KUALA LUMPUR, Mar. 19, 2010 (Xinhua News Agency) — The Consumer Price Index ( CPI), a main gauge of inflation, in Malaysia registered an increase of 1.2 percent from 111.9 to 113.2 in February 2010.
The Malaysian Statistics Department said in a statement here on Friday that the indices for “food and non-alcoholic beverages” and “non-food” for February 2010 rose by 1.3 percent and 1.1 percent compared with the corresponding month last year.
Malaysia’s CPI for the period January to February 2010 increased by 1.3 percent to 113.2 compared with 111.8 in the same period last year, with the indices for “food and non-alcoholic beverages” and “non-food” rising 1.2 percent and 1.3 percent respectively.
The 1.3 percent increase in the CPI was brought about by increases observed in the indices of all the main groups except clothing and footwear (-1.5 percent) and communication (-0.4 percent).
Notable increases among the main groups with high weights were food and non-alcoholic beverages (1.2 percent); housing, water, electricity, gas and other fuels (1.1 percent).
Other increases were miscellaneous goods and services (3.5 percent); alcoholic beverages and tobacco (three percent); recreation services and culture (2.6 percent); education (1.7 percent) and health (1.5 percent).
While the index for restaurants and hotels increased by 1.4 percent, the indices for furnishings, household, equipment and routine household maintenance, as well as transport, rose 0.7 percent respectively.
(Source: iStockAnalyst )
Address Malaysian-Indian concerns in 10th Malaysia Plan, Govt. urged
Kuala Lumpur, Mar. 20 (ANI): The Malaysian Government should address the grievances of its 1.8 million-strong Indian population in the 10th Malaysia Plan, according to a researcher.
The Star Online quoted Dr Denison Jayasooria, a principal research fellow at the Institute of Ethnic Studies, Universiti Kebangsaan Malaysia, as saying that most government agencies did not seriously look into issues like crime, violence, urban poverty, inadequate infrastructure for Tamil schools and low recruitment and promotion opportunities for Indians.
He added that Indian youngsters must change their mindset so they can cope with the rapid economic development. (ANI)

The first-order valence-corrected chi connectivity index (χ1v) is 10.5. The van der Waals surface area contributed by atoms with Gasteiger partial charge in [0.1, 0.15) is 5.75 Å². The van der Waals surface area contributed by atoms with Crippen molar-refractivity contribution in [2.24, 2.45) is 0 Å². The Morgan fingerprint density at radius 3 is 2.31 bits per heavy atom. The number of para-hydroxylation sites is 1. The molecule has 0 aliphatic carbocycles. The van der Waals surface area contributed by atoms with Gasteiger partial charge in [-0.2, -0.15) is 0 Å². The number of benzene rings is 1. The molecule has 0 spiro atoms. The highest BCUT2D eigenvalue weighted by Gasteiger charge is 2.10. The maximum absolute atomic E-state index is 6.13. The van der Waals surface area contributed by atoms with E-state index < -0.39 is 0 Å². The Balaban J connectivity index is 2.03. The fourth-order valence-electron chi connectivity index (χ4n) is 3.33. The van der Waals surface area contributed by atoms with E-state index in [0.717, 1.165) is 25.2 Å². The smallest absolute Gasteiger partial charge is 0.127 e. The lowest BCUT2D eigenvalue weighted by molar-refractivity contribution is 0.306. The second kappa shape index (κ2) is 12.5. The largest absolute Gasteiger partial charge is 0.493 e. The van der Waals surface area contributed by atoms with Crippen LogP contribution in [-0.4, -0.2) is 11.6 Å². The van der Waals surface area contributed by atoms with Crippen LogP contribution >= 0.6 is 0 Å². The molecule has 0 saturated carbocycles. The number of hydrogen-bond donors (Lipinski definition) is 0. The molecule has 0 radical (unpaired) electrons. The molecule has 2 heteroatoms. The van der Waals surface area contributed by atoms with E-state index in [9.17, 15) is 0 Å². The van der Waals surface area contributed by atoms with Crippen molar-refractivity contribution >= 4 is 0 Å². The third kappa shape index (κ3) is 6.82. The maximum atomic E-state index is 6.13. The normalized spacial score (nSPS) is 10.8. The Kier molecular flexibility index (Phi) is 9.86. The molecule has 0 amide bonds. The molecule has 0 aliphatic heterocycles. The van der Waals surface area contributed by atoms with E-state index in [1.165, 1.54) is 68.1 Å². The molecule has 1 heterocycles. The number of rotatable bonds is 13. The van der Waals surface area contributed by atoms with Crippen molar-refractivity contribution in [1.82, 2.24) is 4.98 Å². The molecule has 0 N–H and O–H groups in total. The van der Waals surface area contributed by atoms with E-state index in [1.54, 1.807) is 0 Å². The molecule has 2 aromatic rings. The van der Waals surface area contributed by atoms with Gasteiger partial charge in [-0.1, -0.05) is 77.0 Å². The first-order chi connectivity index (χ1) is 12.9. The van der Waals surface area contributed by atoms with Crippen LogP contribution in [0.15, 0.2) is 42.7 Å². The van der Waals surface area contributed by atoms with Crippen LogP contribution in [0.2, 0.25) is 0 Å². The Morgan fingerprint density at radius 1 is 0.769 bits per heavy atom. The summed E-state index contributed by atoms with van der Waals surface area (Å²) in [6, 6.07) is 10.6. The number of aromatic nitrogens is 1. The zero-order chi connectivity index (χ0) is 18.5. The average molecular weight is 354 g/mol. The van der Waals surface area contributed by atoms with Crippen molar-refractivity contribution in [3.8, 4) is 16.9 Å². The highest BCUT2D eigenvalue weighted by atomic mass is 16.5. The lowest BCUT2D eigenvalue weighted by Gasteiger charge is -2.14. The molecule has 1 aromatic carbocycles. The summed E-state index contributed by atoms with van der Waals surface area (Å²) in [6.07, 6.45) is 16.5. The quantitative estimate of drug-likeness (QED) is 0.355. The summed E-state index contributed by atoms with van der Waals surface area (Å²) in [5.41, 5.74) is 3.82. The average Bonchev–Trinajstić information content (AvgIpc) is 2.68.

Friday, March 19, 2010
by Khoo Kay Peng
Bayan Baru voters must be feeling really frustrated and disappointed with the MP Zahrain Hashim’s parliamentary antics.
The ex-PKR leader has been using his parliamentary privilege to launch personal attacks against his former party leaders and to wash some dirty linen.
He had named eight MPs, whom he claimed were ready to jump ship in the opposition’s bid to takeover the government on Sept 16, 2008. They were Datuk Seri Abdul Ghapur Salleh (BN-Kalabakan), Datuk Seri Anifah Aman (BN-Kimanis), Datuk Bung Moktar Radin (BN-Kinabatangan), Datuk Chua Soon Bui (Independent-Tawau), Datuk Eric Majimbun (Independent-Sepanggar), Dr Mohd Puad Zarkashi (BN-Batu Pahat), Datuk Seri Tengku Azlan Sultan Abu Bakar (BN-Jerantut) and Tengku Razaleigh Hamzah (BN-Gua Musang).
Tengku Razaleigh has refuted his claims today.
Zahrain claimed that there was a link between online newspaper MalaysiaKini and Raja Petra Kamarudin (RPK)’s news portal with the opposition and urged the Malaysian Communications and Multimedia Commission to probe into it.
He is expected to make more allegations in the coming days. It is not surprising that Zahrain is using his parliamentary immunity to run various allegations against his former colleagues.
Zahrain’s action has two implications. First, it reflects an inherent weakness in the Pakatan leadership. This is something the coalition must correct before the next general election.
Second, it reflects badly on Zahrain’s position as an elected representative. His elected position is not personal. He is accountable for his action and behaviour in the parliament. He should use his debating time to focus on key issues such as socio-economic policy, GST, strategy to address economic malaise, abolishment of ISA, inter-ethnic relations, Penang’s development and others.
Zahrain wants us to respect his position and rights as a member of parliament. He has to first respect the wishes and expectations of his voters.
Zahrain’s unparliamentary behaviour should be severely criticized by groups monitoring the performance of parliamentarians.